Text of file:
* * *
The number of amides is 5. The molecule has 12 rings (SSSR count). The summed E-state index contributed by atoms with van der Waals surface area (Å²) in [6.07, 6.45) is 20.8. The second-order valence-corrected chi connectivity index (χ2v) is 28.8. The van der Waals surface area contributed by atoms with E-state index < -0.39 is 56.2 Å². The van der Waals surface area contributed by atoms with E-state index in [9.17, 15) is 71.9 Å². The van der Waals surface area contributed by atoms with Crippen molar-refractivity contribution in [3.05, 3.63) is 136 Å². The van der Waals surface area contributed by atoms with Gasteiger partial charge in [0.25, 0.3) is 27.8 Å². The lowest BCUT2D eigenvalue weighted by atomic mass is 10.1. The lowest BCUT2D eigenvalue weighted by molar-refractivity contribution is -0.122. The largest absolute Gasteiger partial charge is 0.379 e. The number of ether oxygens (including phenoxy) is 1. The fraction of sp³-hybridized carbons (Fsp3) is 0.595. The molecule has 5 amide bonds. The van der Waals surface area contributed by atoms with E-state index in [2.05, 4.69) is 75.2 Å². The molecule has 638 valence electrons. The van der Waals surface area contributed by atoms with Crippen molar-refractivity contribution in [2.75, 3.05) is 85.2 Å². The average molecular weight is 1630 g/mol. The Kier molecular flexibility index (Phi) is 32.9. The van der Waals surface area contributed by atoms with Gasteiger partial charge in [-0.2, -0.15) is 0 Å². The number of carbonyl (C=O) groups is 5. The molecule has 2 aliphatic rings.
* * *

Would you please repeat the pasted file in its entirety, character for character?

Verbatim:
The number of amides is 5. The molecule has 12 rings (SSSR count). The summed E-state index contributed by atoms with van der Waals surface area (Å²) in [6.07, 6.45) is 20.8. The second-order valence-corrected chi connectivity index (χ2v) is 28.8. The van der Waals surface area contributed by atoms with E-state index < -0.39 is 56.2 Å². The van der Waals surface area contributed by atoms with E-state index in [9.17, 15) is 71.9 Å². The van der Waals surface area contributed by atoms with Crippen molar-refractivity contribution in [3.05, 3.63) is 136 Å². The van der Waals surface area contributed by atoms with Gasteiger partial charge in [0.25, 0.3) is 27.8 Å². The lowest BCUT2D eigenvalue weighted by atomic mass is 10.1. The lowest BCUT2D eigenvalue weighted by molar-refractivity contribution is -0.122. The largest absolute Gasteiger partial charge is 0.379 e. The number of ether oxygens (including phenoxy) is 1. The fraction of sp³-hybridized carbons (Fsp3) is 0.595. The molecule has 5 amide bonds. The van der Waals surface area contributed by atoms with E-state index in [2.05, 4.69) is 75.2 Å². The molecule has 638 valence electrons. The van der Waals surface area contributed by atoms with Crippen molar-refractivity contribution in [2.75, 3.05) is 85.2 Å². The average molecular weight is 1630 g/mol. The Kier molecular flexibility index (Phi) is 32.9. The van der Waals surface area contributed by atoms with Gasteiger partial charge in [-0.2, -0.15) is 0 Å². The number of carbonyl (C=O) groups is 5. The molecule has 2 aliphatic rings.